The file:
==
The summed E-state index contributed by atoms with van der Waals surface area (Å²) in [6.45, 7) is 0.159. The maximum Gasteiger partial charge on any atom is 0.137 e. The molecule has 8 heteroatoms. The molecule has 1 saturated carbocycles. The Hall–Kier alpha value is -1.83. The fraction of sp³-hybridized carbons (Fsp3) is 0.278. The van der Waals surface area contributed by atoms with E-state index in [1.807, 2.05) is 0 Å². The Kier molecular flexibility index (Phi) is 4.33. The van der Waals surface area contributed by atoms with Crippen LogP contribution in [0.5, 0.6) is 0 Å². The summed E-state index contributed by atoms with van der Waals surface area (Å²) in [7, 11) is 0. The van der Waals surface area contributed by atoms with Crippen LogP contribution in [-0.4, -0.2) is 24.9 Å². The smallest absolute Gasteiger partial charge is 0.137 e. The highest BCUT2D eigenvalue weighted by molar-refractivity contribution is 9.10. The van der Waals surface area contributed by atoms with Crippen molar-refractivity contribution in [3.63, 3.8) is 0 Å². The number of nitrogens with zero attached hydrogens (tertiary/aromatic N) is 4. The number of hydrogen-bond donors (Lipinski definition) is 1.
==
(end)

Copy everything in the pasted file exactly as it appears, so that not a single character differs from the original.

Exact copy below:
The summed E-state index contributed by atoms with van der Waals surface area (Å²) in [6.45, 7) is 0.159. The maximum Gasteiger partial charge on any atom is 0.137 e. The molecule has 8 heteroatoms. The molecule has 1 saturated carbocycles. The Hall–Kier alpha value is -1.83. The fraction of sp³-hybridized carbons (Fsp3) is 0.278. The van der Waals surface area contributed by atoms with E-state index in [1.807, 2.05) is 0 Å². The Kier molecular flexibility index (Phi) is 4.33. The van der Waals surface area contributed by atoms with Crippen LogP contribution in [0.5, 0.6) is 0 Å². The summed E-state index contributed by atoms with van der Waals surface area (Å²) in [7, 11) is 0. The van der Waals surface area contributed by atoms with Crippen LogP contribution in [-0.4, -0.2) is 24.9 Å². The smallest absolute Gasteiger partial charge is 0.137 e. The highest BCUT2D eigenvalue weighted by molar-refractivity contribution is 9.10. The van der Waals surface area contributed by atoms with Crippen molar-refractivity contribution in [3.63, 3.8) is 0 Å². The number of nitrogens with zero attached hydrogens (tertiary/aromatic N) is 4. The number of hydrogen-bond donors (Lipinski definition) is 1.